On the other hand, it is more difficult to bring messages to the customers.

    What is you opinion on that?

    Kind regards from Germany

    Hansjörg

  • I would think that the most difficult one to cultivate is culture, especially for companies that has been around for awhile that are happy in their comfort zone. Just as you said, blogging may seem like THE thing to do but because of their existing culture, it is difficult to spare some time off to blog. Because of that some also find it difficult to identify ‘bloggable’ materials.

    One interesting observation is that some companies do not trust their employees in managing the blog. Worst still, using the blog as a sales page.

  • Mark W Schaefer

    Jon, to get over the mental obstacle around blogs, I ask people if they can write one 500 word essay a month. Everybody seems to be able to do that! : )

  • Mark W Schaefer

    I actually think that is a big idea I have been proposing myself Dino. Makes all the sense in the world. BTW, here are some blogs that rock: The 10 Best Corporate Blogs in the World http://bit.ly/fObyhZ

  • Mark W Schaefer

    Your bosses are lucky to have you. You obviously care enough about them and your company to passionately want to keep improving and do your best. Helping to patiently educate them is the right thing to do!

  • Mark W Schaefer

    Thanks Rick!

  • Mark W Schaefer

    Well done Brian! Way to be reactive : ) Thank you very much for taking the time to comment today!

  • Mark W Schaefer

    You make a very important point,Hansjörg. I think you should do what is absolutely the best and easiest thing to do for your customers and what works in this part of the world may not work in yours. Go where the customers want to go. Here is an example that combines the forum you are suggesting WITH blogging. Check out this link and look at what Caterpillar is doing. Look around their site. They are engaging customers with new ideas, questions, content and problem-solving! Might give you some ideas. http://bit.ly/fObyhZ

  • Mark W Schaefer

    For a young guy, you sure have a lot of wisdom! I worked in a company whose culture was largely dictated by an event that happened 55 years ago! Yes, culture is extremely complex and painfully difficult to change. For this reason, I think you have to look at creating something actionable NOW, and then chip away at the culture. Well done Jan!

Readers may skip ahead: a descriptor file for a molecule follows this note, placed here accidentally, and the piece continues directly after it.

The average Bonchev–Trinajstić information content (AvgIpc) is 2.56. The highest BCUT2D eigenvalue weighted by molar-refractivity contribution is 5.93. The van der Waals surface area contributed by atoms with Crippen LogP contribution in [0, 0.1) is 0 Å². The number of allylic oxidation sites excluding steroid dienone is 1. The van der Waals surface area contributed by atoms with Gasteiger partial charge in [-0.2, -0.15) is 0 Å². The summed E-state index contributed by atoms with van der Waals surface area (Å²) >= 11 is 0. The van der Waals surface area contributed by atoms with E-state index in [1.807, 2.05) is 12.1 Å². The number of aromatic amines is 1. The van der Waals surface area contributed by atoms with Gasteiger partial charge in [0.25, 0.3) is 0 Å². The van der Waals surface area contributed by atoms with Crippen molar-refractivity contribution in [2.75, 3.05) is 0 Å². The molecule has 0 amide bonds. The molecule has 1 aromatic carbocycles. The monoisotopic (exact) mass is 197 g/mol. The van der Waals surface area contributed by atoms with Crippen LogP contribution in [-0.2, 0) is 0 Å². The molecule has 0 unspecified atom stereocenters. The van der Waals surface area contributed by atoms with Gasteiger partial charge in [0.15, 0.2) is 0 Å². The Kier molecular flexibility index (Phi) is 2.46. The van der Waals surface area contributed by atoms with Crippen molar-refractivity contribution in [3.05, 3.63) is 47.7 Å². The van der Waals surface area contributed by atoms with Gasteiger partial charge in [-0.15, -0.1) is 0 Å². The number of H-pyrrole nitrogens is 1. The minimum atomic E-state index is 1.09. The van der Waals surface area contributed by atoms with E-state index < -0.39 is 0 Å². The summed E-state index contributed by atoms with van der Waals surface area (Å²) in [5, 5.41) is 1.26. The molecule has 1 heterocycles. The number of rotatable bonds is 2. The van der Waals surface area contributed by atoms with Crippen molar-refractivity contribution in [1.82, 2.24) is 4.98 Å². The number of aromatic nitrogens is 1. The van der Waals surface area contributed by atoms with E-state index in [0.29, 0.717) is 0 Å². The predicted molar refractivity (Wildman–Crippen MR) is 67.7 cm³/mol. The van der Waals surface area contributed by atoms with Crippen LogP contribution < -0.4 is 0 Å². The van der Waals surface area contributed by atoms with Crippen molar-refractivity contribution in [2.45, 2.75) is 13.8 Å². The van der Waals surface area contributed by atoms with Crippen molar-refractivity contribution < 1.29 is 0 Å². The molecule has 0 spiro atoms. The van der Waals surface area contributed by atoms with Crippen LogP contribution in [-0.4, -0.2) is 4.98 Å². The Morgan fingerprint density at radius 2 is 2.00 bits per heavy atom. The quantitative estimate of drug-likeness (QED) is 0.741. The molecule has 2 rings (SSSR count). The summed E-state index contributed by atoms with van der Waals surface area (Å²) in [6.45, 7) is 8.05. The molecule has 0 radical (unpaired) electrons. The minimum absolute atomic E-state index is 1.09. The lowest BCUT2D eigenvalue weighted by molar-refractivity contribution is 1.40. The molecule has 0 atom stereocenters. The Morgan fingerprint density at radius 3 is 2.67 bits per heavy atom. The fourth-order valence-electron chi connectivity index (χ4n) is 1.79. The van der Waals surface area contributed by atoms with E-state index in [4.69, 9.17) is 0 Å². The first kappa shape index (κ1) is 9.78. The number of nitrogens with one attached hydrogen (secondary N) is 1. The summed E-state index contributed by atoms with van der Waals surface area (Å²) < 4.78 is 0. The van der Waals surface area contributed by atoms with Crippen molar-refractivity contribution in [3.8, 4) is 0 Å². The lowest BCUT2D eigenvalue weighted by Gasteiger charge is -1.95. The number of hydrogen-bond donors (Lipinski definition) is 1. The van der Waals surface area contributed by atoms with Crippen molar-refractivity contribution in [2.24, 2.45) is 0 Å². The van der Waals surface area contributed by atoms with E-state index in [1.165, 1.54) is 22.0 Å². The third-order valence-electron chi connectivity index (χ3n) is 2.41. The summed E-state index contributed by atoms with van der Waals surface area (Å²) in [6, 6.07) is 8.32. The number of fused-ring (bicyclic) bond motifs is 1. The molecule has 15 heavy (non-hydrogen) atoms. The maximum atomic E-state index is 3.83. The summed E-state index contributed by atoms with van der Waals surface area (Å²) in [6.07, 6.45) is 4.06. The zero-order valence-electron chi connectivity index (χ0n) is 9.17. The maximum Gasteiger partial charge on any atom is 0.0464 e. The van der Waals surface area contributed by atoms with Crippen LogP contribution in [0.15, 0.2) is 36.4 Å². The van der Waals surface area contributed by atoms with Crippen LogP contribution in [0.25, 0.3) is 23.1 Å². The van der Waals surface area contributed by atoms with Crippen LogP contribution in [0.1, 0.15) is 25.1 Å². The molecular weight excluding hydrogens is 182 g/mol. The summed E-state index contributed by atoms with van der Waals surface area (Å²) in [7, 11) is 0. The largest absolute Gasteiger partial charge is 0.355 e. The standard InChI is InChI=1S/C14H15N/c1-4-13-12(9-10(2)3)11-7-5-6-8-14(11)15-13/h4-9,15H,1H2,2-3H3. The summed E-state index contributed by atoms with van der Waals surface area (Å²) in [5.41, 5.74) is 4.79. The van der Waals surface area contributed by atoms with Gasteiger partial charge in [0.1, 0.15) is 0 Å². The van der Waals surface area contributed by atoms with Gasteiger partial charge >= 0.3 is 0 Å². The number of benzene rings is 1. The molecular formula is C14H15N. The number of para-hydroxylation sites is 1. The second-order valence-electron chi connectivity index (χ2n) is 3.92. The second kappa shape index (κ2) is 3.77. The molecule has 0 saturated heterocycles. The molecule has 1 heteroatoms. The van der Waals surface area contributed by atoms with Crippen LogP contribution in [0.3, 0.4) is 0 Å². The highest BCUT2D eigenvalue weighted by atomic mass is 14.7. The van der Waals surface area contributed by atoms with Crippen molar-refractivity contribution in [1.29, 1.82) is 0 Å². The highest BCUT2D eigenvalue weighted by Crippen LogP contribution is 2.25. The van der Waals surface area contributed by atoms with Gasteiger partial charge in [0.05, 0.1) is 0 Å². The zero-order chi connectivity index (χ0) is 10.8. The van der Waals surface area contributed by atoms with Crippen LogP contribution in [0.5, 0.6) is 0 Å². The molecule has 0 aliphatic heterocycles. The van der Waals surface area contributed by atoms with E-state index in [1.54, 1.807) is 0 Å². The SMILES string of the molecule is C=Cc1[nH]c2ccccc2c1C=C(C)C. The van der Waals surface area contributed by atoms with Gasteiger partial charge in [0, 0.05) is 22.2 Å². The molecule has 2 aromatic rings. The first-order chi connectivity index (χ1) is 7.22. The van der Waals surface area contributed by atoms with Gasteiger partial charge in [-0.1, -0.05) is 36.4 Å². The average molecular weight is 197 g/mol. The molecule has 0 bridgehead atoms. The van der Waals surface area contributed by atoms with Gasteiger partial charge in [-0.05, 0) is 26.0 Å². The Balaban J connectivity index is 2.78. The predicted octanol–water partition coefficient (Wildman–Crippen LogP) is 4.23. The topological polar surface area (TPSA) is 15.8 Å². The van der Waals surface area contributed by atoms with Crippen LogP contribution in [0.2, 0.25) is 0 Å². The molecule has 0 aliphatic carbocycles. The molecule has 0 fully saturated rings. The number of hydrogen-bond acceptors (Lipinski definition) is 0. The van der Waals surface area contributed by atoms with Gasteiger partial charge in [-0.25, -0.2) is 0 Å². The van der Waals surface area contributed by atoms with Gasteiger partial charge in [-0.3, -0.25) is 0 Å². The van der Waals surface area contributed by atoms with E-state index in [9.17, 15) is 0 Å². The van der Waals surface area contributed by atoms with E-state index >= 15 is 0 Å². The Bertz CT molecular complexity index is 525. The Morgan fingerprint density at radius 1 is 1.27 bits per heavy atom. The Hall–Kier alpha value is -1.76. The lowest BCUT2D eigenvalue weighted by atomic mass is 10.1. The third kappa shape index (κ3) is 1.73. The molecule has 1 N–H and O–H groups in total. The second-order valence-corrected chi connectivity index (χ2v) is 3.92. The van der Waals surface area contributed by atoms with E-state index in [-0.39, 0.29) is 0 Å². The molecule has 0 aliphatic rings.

• Mark W Schaefer

    As consultants, we can only offer our honest advice and clients can shoose what to do with it.

  • Mark W Schaefer

    You’re absolutely correct Ray. i thnk expectations are way out of whack on comments for most companies. See here for an article that might help you: Wait a minute. It’s not about engagement after all! http://bit.ly/ah8RS7

  • Mark

    thx for the link. Very interesting examples. As I am working mostly with financial services, this is still a social media desert in Germany. How do you think, this is in the US?

    Kind regards from Germany

    Hansjörg

  • It’s a mixed bag here. Some financial institutions have clamped down on social media, some have embraced it. There are even some agencies who are specializing in this area. Europe in general has been slower to adopt but I think you’re doing the right thing by watching what is happening here and then figuring out how it might work for your organization and regional culture. I will write a blog post for you on this topic.

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  • Hey thats sounds great.

    I hardly could await it.

    Kind regards and a sunny sunday

    Hansjörg

  • Hey thats sounds great.

    I hardly could await it.

    Kind regards and a sunny sunday

    Hansjörg

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  • Excellent post.  Great us for us looking to start out.

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  • These fundamentals of starting a company blog is highly helpful in promoting your business. 

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  • Great post Mark.., I wish I read this one when it was posted and not a year after. But still…
    I also must complement the quality of the comments, they add tremendous value to an already valuable post.

    And yes, I have to agree on the culture issue and the willingness. A lot of people nod in approval, yet few actually participate.., then again.., we have to give it some time.
    I will save this post for later reference.

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    Existenzgründung Münster Says..